Information & Security: Where Truth Lies

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Manas Publications, 2008 - Armed Forces and mass media - 206 pages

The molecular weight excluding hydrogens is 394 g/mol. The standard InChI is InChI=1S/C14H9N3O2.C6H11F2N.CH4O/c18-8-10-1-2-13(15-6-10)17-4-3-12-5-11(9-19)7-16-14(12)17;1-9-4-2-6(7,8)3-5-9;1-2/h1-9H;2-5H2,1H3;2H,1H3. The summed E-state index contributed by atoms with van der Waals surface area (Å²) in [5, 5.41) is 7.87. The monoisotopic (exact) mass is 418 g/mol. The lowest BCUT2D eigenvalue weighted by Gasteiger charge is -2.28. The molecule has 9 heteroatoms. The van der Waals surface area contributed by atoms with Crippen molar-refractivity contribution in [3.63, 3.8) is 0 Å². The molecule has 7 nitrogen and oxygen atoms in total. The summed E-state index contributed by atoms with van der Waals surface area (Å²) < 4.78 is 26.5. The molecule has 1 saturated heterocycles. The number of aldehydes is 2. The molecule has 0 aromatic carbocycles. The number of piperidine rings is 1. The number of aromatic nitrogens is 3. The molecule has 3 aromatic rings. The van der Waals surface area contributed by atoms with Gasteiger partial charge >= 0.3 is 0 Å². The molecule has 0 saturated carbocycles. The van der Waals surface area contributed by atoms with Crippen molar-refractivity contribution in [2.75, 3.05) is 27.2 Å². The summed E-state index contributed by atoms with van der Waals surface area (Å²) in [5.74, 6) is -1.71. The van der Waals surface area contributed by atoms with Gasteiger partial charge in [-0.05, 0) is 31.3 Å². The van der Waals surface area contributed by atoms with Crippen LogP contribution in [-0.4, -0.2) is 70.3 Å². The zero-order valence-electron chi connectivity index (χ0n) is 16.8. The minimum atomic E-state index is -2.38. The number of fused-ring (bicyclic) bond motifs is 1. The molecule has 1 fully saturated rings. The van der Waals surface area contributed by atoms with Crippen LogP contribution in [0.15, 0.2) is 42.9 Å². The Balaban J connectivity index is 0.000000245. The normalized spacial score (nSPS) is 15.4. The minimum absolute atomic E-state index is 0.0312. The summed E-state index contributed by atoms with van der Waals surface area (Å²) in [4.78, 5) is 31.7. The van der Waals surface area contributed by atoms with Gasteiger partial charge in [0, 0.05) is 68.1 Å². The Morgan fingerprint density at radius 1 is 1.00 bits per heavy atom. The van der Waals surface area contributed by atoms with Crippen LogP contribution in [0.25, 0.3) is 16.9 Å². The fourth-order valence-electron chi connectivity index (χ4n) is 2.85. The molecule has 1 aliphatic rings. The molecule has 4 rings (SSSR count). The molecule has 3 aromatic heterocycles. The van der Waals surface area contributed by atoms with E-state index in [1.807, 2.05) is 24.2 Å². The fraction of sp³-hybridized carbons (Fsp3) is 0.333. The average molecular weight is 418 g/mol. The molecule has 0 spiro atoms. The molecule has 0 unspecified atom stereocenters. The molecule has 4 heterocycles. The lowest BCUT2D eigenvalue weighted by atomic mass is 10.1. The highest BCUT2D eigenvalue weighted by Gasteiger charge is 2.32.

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Naval Postgraduate School professor and former career Special Forces officer Hy Rothstein examines why the U.S. Military cannot conduct unconventional warfare despite such a capability. He argues that although the operation in Afghanistan appeared to have been a masterpiece of military creativity, the United States executed its impressive display manner ?despite repeated public statements by Secretary of Defence Donald Rumsfeld that terrorists must by fought with unconventional capabilities. Pointing out that the initial phase of the war was appropriately conventional given the conventional disposition of the enemy, Rothstein maintains that one the Taliban fell and the war became increasingly unconventional, the U.S. response became more conventional. In this book, Rothstein presents an authoritative overview of the current American way of war and addresses the specific causes of the ?conventionalization? of U.s. Special Forces, using the war in Afghanistan as a case study. He draws a distinction between special operations and unconventional warfare, reminding us that the use of Special Forces does not automatically make the fighting unconventional, and he questions the ability of U.S. Forces to effectively defeat irregular threats. In conclusion, the author suggests ways to regain lost unconventional warfare capacity.

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